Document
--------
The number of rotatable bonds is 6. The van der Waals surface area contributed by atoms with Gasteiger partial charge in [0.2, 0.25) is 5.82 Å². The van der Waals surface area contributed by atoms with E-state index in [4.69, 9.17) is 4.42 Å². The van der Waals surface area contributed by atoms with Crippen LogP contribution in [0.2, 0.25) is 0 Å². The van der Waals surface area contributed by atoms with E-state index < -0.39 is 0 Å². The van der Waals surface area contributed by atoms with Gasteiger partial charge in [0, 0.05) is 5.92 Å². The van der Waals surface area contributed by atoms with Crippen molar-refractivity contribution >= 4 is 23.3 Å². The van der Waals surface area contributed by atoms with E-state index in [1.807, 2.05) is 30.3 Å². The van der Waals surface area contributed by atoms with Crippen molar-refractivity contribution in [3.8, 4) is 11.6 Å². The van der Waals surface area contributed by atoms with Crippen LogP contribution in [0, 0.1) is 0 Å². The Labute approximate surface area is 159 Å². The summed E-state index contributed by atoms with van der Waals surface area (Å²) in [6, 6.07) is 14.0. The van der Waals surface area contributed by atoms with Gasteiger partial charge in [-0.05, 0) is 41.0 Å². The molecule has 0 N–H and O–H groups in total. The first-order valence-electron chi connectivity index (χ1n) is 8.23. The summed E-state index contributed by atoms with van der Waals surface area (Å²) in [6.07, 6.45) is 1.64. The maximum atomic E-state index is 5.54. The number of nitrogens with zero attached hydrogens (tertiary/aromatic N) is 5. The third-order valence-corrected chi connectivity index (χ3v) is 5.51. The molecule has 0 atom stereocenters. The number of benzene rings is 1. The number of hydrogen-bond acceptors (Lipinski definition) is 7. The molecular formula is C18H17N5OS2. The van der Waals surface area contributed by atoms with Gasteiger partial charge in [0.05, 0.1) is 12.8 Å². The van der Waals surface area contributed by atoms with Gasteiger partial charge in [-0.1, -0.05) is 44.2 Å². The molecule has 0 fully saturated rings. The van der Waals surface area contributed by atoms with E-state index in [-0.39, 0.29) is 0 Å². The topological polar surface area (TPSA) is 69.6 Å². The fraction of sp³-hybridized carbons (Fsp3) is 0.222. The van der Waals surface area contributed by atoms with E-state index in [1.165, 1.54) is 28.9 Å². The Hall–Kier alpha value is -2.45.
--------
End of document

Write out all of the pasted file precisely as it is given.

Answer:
The number of rotatable bonds is 6. The van der Waals surface area contributed by atoms with Gasteiger partial charge in [0.2, 0.25) is 5.82 Å². The van der Waals surface area contributed by atoms with E-state index in [4.69, 9.17) is 4.42 Å². The van der Waals surface area contributed by atoms with Crippen LogP contribution in [0.2, 0.25) is 0 Å². The van der Waals surface area contributed by atoms with E-state index < -0.39 is 0 Å². The van der Waals surface area contributed by atoms with Gasteiger partial charge in [0, 0.05) is 5.92 Å². The van der Waals surface area contributed by atoms with Crippen molar-refractivity contribution >= 4 is 23.3 Å². The van der Waals surface area contributed by atoms with E-state index in [1.807, 2.05) is 30.3 Å². The van der Waals surface area contributed by atoms with Crippen molar-refractivity contribution in [3.8, 4) is 11.6 Å². The van der Waals surface area contributed by atoms with Crippen LogP contribution in [0, 0.1) is 0 Å². The Labute approximate surface area is 159 Å². The summed E-state index contributed by atoms with van der Waals surface area (Å²) in [6, 6.07) is 14.0. The van der Waals surface area contributed by atoms with Gasteiger partial charge in [-0.05, 0) is 41.0 Å². The molecule has 0 N–H and O–H groups in total. The first-order valence-electron chi connectivity index (χ1n) is 8.23. The summed E-state index contributed by atoms with van der Waals surface area (Å²) in [6.07, 6.45) is 1.64. The maximum atomic E-state index is 5.54. The number of nitrogens with zero attached hydrogens (tertiary/aromatic N) is 5. The third-order valence-corrected chi connectivity index (χ3v) is 5.51. The molecule has 0 atom stereocenters. The number of benzene rings is 1. The number of hydrogen-bond acceptors (Lipinski definition) is 7. The molecular formula is C18H17N5OS2. The van der Waals surface area contributed by atoms with Gasteiger partial charge in [0.05, 0.1) is 12.8 Å². The van der Waals surface area contributed by atoms with Gasteiger partial charge in [-0.1, -0.05) is 44.2 Å². The molecule has 0 fully saturated rings. The van der Waals surface area contributed by atoms with E-state index in [-0.39, 0.29) is 0 Å². The topological polar surface area (TPSA) is 69.6 Å². The fraction of sp³-hybridized carbons (Fsp3) is 0.222. The van der Waals surface area contributed by atoms with E-state index in [1.165, 1.54) is 28.9 Å². The Hall–Kier alpha value is -2.45.